The final meeting was at the SFI - Atlanta Airport to learn about work-in-progress on Finding the Flint, an underdevelopment multi-faceted project to restore the Flint River headwaters.  At the meeting, ATL Senior Sustainability Planner Polly Sattler educated the Ei Team on the Flint River scenario and the Finding the Flint status.

Polly educating the Ei Team
on the Flint River
The Flint River headwaters are a series of springs and tributaries meeting to form the Flint River near
the Atlanta Airport; the river then flows underneath the airport runways. A significant portion of the headwaters is covered with building structure | pavement or flows through drainage ditches.

With 220 miles of unimpeded flow through Georgia, the Flint River is one of only 40 rivers in the U.S. that flows more than 200 river miles unimpeded. In 2009 and 2013, American Rivers listed the Flint River as one of the most endangered rivers in America.

Through the SFI-ATL, the Ei Team will find a perfect niche within Finding the Flint projects that supports the Atlanta Airport and the Ei Soil Health platform.

Regeneration in ACTION
The following day, Finian was the lead panelist on the Ei-Hosted panel, Compost's Empowering Role in Sustainable Soils, at the U.S. Composting Council Conference hosted in Atlanta. In his excellent A New View presentation, Finian introduced the Degenerative → Sustainable → Regenerative model.

When early humans moved from their hunter | gatherer lifestyle to communal living with domesticated plants and animals, humanity entered the degenerative era. The ground was cleared of trees and other plants and then tilled for gardens and small farms with no regard for the destroyed soil ecosystems.

The ZWA Blog article, Beyond Sustainability: Regenerative Solutions, explains how traditional agriculture methods are a root cause of the current carbon crisis and mass desertification underway around the globe. Thus, the symbol for the degenerative era is a downward facing arrow.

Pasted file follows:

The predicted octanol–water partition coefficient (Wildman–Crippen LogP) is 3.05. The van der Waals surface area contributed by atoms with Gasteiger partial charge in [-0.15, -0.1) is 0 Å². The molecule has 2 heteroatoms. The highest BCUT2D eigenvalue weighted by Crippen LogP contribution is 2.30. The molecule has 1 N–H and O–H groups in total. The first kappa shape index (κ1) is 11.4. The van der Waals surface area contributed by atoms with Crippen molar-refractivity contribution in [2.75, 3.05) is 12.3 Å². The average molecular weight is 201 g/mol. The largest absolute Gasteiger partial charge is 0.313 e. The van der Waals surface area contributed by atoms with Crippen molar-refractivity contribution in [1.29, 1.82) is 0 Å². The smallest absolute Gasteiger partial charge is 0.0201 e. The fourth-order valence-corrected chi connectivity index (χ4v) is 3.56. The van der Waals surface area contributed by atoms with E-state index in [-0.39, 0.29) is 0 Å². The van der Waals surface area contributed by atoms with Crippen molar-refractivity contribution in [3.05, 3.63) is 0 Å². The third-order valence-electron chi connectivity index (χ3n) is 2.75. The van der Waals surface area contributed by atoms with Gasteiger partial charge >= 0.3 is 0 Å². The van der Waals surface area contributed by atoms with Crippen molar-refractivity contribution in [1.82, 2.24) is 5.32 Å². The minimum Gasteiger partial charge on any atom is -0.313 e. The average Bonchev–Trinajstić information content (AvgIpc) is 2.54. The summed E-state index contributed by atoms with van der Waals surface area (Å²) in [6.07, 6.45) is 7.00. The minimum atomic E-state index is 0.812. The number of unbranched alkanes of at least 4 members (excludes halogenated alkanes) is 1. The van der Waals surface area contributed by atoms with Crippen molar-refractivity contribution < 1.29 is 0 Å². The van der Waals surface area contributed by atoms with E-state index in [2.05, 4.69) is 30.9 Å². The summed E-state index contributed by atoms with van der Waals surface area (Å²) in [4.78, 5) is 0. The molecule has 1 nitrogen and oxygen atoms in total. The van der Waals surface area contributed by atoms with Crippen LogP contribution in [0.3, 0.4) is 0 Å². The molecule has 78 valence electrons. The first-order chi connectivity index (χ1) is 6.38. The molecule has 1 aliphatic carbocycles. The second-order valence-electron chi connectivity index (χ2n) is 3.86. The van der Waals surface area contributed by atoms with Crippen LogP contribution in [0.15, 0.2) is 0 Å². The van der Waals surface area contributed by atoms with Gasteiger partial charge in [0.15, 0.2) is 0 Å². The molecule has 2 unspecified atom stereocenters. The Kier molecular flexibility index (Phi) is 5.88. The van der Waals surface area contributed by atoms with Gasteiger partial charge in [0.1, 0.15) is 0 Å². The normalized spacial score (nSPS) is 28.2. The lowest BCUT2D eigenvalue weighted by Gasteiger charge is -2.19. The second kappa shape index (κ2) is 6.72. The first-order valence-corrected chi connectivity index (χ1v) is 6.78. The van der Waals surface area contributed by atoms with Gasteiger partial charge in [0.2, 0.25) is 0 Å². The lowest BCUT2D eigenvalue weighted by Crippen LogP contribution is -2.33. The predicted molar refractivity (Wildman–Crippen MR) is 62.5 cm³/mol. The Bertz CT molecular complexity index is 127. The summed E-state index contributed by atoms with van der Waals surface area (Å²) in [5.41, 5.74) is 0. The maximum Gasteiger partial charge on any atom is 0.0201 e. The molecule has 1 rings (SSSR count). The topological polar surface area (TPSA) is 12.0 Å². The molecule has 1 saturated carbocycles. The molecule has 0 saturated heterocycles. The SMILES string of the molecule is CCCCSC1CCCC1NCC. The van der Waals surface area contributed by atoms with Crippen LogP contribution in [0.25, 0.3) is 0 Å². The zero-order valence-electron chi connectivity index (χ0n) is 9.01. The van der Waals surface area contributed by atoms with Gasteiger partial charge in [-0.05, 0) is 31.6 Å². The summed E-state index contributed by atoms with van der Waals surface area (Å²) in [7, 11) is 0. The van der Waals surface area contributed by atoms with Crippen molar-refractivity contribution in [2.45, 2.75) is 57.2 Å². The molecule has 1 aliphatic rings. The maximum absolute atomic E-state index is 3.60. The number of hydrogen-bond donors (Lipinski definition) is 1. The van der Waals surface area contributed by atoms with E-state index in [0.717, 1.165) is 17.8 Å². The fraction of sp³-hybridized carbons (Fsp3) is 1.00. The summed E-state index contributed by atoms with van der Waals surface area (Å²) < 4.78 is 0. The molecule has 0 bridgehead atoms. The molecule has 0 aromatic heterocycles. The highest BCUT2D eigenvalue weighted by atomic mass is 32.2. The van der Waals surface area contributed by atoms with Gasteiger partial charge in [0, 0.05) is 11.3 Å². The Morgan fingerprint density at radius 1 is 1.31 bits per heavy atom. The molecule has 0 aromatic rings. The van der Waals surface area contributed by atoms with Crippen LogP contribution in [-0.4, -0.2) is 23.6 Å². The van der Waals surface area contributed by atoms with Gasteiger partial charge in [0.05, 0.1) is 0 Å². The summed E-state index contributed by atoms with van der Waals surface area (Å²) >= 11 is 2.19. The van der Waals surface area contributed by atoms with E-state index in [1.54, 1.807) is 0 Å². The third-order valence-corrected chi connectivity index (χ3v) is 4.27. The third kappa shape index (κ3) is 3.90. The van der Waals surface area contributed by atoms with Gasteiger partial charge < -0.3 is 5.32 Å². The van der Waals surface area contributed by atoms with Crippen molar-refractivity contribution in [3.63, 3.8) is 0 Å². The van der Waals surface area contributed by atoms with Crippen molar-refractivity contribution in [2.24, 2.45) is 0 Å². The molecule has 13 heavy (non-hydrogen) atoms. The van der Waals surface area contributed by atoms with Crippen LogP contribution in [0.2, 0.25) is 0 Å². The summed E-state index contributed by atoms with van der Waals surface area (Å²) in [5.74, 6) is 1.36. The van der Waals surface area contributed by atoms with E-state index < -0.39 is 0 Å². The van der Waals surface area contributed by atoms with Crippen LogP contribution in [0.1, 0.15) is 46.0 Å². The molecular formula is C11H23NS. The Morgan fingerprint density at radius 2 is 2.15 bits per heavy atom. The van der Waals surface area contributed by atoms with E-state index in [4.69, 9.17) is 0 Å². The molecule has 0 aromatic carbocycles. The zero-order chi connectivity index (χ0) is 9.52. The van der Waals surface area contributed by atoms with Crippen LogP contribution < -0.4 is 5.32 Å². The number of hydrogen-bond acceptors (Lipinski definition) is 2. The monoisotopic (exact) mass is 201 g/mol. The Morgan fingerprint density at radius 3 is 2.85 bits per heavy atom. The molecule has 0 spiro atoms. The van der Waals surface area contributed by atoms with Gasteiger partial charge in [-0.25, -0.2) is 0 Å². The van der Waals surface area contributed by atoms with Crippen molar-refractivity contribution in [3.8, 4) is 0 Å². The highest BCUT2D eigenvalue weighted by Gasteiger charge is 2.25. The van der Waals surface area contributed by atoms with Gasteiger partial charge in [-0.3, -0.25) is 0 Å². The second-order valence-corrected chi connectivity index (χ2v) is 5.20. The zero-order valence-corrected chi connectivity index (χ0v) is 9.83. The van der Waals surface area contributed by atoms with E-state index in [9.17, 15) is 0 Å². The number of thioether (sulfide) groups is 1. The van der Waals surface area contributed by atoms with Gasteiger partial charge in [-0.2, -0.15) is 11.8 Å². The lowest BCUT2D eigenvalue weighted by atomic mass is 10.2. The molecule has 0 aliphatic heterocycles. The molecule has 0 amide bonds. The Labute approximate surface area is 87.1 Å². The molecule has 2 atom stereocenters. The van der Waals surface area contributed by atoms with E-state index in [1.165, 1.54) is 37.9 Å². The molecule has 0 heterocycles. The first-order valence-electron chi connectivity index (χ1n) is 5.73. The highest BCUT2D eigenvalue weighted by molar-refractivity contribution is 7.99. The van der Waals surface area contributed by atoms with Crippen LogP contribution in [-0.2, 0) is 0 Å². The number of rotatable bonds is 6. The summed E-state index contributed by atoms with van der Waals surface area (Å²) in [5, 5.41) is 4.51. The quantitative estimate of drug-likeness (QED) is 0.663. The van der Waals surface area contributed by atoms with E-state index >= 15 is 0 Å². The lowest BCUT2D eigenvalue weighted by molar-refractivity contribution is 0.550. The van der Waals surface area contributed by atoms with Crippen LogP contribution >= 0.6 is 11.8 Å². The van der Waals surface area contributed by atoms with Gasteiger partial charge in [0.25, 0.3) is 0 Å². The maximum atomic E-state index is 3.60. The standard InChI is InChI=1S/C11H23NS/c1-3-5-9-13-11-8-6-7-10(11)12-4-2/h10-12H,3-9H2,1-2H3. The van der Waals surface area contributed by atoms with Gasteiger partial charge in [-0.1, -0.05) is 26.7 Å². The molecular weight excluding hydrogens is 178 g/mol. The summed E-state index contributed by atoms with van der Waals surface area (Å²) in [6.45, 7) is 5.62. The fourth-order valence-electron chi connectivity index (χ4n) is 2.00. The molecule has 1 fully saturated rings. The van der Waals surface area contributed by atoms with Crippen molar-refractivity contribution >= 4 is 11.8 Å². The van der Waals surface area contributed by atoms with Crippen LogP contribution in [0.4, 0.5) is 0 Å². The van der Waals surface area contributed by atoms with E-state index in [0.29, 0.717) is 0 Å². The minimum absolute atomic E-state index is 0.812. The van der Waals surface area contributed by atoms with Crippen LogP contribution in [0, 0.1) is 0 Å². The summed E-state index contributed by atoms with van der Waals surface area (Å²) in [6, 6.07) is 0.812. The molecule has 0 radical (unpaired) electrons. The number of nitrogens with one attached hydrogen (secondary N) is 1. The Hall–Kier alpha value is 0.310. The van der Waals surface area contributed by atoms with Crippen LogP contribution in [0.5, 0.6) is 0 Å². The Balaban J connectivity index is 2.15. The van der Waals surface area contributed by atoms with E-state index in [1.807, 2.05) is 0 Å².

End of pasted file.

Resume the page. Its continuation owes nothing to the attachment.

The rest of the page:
Within the sustainability movement, used materials are returned back to their original state or a renewed purpose. Though admirable, sustainability goals are to stop the destruction yet do not focus on restoring soils and resources lost within the degenerative era. In addition, sustainability is merely a movement without broad acceptance across cultures; the majority of humans remain within the degenerative era, further diminishing the Earth's limited resources. Thus, the sustainable symbol for is the recycling circle of connecting arrows.

Aligning with perfected natural cycles and systems, regeneration heals damaged soils by supporting the underground ecosystems. KTG's The Soil Story introduces regenerative agriculture | landscape practices as a solution for restoring soil ecosystems. Healthy, alive soil nurtures plants with strong, deep root systems; the plants "pump" carbon from the atmosphere back into the soil. In addition, healthy plants grown in alive soil produce abundant, nutritious food.

Once the atmospheric carbon reduces to a certain threshold, the oceans will release carbon into the atmosphere, reversing ocean acidification. Thus, marine plant life once again thrives, generating ample oxygen into the atmosphere. Soil regeneration addresses the food | desertification and oxygen components of the pending crisis. The symbol for regeneration is a spiral with an upward facing arrow at the top.

Compost's Empowering Role in Sustainable Soils panel PPT presentations are available on the Ei-Hosted Conference Panels website page.

The time is NOW to move beyond sustainability | resilience and embrace regenerative solutions that return the carbon cycles to a healthy, balanced state. The food and oxygen crisis is real and grounded in solid scientific research. Regenerative solutions are simple and align with nature's perfect systems.

... and Ei's new tagline is Regeneration in ACTION!

Saturday, February 17, 2018

Ei Announces the Sustainable Facilities Initiative

In 2009 the Zero Waste Zones (ZWZ) were launched as the nation's pioneer in the commercial collection of food waste for composting. Under the ZWZ program participants perfected the best practices for back-of-the-house prep waste collection and shared their lessons learned, challenges and successes with their industry colleagues.

The Sustainable Food Court Initiative (SFCI) was launched in 2011 to address the zero waste challenges associated food courts and post-consumer food waste. When the National Restaurant Association purchased the ZWZ in late 2012, the SFCI emerged as Elemental Impact's central Recycling Refinement focus through 2016.

Industry Milestones
Compostable Packaging
In general, a successful front-of-the-house post-consumer food waste collection program requires the use of BPI Certified compostable food & beverage packaging or reusable service ware.

With impeccable timing, the SFCI - Atlanta Airport Pilot was in the midst of the concessionaire RFP for the entire airport when the SFI launched in 2011. The City of Atlanta Office of Sustainability and Department of Aviation team, led by Michael Cheyne, Director of Asset Management & Sustainability for the Airport, made the bold, courageous and successful move to include the following provision in the RFP and subsequent concessionaire contract: